Number 26

Fifteen-year-old Gary Parker was the 26th of Minneapolis's 49 homicides last year—and one of the 54 percent of black male victims whose killings went unsolved.

It's hard to miss Charmaine Williams's home, especially now. Even in late March, when almost everything in the city was sheathed in a veil of pebbly gray sludge and front yards had turned into sodden wastelands of twigs and tangled holiday lights, there were plastic flowers peeking through the snow in front of Williams's house on 30th Street and Dupont Avenue North. The small lawn was dotted with stuffed animals, empty and broken glass vases, and a few beer bottles. A baby-blue dinosaur, puppy dogs with big droopy eyes, teddy bears that look like State Fair prizes, and bouquets of artificial blossoms in fuchsia and indigo formed a half-circle around a tree.

The items are part of a memorial to Williams's son Gary Parker, a 15-year-old who was shot and killed on June 15 of last year at 36th Street and Oliver Avenue North. He was a passenger in a car when he was struck in the head by a bullet that, according to Ron Edwards, a community activist and member of the Police Community Relations Council, was probably intended for the driver, a 20-something man known to Williams only as James*. And though it's been more than nine months since Parker died, Williams vows not to remove the cluster of mementos from her front yard until her son's killer is brought to justice.

"I don't care if people think it's crazy," Williams says. "People need to know. People need to know that my son died. People need to know that his killer is still out there."

"I never thought it would happen to one of my sons": Charmaine Williams in front of her north Minneapolis home
David Fick for City Pages
"I never thought it would happen to one of my sons": Charmaine Williams in front of her north Minneapolis home

Williams's son was murdered during the peak of the homicide and violent-crime spike last summer, when the number of shooting victims had increased by 24 percent from the same period in 2004, and homicides had risen about 40 percent. Parker was the city's 26th murder victim of 2005. "Number 26," Williams says. "That's all he is to the police. My son is number 26."

Gary Parker's friend Kevin Epps, a 19-year-old he met when he moved to the North Side the previous summer, later became number 45 of the 49 murders committed locally in 2005. Epps and 20-year-old Robert Springfield were found shot to death in a car behind an apartment building at 1818 Bryant Avenue North, during the early morning hours of December 8. The two murders, according to the MPD, aren't connected to Parker's killing, though all three do share one common link: They're among the 19 murders that went unsolved in Minneapolis last year.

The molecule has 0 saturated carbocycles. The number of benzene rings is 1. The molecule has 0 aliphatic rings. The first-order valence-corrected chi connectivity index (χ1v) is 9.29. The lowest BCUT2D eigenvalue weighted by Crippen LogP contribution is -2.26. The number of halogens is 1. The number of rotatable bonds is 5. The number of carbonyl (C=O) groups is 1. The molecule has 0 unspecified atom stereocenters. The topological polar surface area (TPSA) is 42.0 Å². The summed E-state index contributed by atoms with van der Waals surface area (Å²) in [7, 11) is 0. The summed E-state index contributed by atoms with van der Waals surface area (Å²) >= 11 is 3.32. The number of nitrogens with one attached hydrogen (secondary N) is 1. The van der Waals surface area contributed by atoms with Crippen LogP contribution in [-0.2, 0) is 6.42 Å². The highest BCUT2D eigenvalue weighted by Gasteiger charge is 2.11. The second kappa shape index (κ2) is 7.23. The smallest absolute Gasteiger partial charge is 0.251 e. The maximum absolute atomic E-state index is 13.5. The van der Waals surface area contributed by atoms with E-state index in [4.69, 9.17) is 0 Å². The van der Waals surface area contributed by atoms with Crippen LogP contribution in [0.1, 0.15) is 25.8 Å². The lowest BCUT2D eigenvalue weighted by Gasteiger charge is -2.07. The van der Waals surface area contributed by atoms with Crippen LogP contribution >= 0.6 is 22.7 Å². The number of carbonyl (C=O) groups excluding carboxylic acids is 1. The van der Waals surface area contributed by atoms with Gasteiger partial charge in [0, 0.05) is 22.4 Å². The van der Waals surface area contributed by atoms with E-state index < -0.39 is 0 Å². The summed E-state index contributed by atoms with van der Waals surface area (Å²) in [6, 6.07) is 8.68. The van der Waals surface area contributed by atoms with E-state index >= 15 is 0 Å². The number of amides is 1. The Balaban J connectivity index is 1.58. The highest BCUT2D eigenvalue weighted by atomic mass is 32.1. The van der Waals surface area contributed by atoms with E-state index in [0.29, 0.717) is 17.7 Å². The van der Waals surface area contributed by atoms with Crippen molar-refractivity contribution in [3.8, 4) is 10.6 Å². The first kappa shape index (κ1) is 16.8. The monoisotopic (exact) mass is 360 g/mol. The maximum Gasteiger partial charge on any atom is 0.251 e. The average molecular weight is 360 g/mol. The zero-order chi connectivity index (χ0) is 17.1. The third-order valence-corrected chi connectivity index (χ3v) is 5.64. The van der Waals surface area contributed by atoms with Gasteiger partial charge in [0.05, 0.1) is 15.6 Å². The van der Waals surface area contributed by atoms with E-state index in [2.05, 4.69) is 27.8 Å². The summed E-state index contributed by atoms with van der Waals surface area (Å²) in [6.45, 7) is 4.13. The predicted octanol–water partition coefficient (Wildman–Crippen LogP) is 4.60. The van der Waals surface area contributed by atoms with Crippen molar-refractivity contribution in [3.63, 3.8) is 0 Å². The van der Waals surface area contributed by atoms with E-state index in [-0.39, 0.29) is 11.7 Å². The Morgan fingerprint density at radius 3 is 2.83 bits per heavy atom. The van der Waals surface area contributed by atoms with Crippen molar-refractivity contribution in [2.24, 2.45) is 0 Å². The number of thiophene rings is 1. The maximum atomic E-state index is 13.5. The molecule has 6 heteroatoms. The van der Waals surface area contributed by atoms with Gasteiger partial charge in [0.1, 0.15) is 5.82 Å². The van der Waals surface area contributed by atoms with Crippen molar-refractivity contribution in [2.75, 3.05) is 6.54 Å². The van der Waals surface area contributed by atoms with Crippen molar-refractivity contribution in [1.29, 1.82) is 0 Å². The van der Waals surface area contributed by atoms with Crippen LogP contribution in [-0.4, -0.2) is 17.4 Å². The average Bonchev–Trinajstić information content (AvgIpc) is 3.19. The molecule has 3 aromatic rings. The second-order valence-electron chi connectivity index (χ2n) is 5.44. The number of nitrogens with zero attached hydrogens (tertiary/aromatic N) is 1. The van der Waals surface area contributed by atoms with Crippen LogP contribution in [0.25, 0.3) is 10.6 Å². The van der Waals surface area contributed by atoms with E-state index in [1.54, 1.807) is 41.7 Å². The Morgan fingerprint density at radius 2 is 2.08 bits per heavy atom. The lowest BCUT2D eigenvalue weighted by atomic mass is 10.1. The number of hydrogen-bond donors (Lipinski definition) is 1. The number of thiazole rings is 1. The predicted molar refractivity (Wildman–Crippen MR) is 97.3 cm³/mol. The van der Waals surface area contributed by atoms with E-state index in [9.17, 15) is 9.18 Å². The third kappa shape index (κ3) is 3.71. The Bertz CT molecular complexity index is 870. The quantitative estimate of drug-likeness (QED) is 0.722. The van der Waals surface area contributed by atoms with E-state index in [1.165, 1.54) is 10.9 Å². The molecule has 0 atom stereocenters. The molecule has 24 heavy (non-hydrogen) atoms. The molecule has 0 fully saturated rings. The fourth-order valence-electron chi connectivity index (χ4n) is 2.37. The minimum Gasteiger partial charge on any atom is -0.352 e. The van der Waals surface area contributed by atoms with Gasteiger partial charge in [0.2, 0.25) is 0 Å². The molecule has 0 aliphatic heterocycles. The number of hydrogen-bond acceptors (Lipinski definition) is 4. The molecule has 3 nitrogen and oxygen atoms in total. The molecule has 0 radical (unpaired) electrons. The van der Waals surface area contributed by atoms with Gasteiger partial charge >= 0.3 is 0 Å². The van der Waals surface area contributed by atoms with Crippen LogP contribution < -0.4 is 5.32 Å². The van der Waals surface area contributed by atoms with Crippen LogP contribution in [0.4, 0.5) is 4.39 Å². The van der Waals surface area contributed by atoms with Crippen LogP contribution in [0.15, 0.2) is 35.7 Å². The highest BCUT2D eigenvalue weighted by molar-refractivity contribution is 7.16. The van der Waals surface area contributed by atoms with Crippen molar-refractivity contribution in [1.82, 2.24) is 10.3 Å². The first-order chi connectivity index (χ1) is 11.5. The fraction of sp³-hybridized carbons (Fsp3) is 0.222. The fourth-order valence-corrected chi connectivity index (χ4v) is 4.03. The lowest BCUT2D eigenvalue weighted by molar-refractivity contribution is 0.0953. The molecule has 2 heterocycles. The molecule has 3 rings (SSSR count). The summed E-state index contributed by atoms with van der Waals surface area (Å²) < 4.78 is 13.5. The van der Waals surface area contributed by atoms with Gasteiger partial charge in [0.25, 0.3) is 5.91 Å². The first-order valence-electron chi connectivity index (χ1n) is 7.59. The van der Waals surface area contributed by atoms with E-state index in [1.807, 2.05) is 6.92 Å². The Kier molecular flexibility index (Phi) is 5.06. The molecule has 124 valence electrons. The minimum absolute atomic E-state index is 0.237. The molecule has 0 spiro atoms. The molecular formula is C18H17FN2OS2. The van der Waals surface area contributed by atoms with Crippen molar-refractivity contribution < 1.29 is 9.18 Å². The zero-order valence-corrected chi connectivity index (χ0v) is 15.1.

Williams and her 11-year-old daughter Cheyanne rattle off a list of names and numbers: unsolved murders in their neighborhood this year and last, people they knew, stories Cheyanne has heard at Jordan Park elementary school, and details Charmaine learned around the neighborhood or at the Cub Foods near her home. "How old was that boy who got shot on Sixth Street?" Charmaine wonders. "My teacher said he was 15," Cheyanne says, looking up from her computer card game. They're talking about Michael Bluntson, who was shot in the head in late February of this year on Sixth Street and 25th Avenue North. Like Parker's, that murder investigation remains open.

The Minneapolis Police Department considers a case closed when an arrest has been made and there's enough evidence for the Hennepin County Attorney's office to issue a criminal complaint against the alleged offender. Overall, the MPD's homicide solve rate for 2005 is 61 percent, a number consistent with the national average of about 62 percent, according to the latest FBI figures. But when broken down by race of the victim, the numbers tell a very different story.

The MPD's clearance rate for white male victims in 2005 was 89 percent. For black males, however, the rate was 46 percent. In fact, of the city's 19 unsolved murders last year, 16 of the victims were black males. The other three were Pa Houa Yang, the 13-year-old Hmong girl who was found frozen and shot to death in a van, a 28-year-old Native American male, and a 35-year-old white male. All but two of the open cases are from the city's third and fourth precincts—the neighborhoods immediately to the north and south of downtown.

Ron Edwards says that not enough is being done to solve these crimes, further aggravating the distrust of police in those neighborhoods. "There are too many homicides that go unsolved, and far too many of them in these neighborhoods," he says. "Something needs to be done about it. Unfortunately, with the departure of the chief, who knows what's going to happen."

Williams says her son's killing has been abandoned by the Minneapolis Police Department, forcing her to instead rely on information from Edwards about her son's case. She learned through Edwards, not the MPD, that her son was not believed to be the intended target. And it was Edwards who informed her that the cops are fairly sure who killed her son, but haven't proceeded with an arrest.

Because Parker's case is still open, the MPD won't reveal any details of their investigation or of the shooting itself. They will only offer that they're pretty sure who did it, but the Hennepin County Attorney's office needs more proof. According to Lt. Lee Edwards (no relation to Ron Edwards), the head of the MPD's homicide division, they're still working on gathering that.

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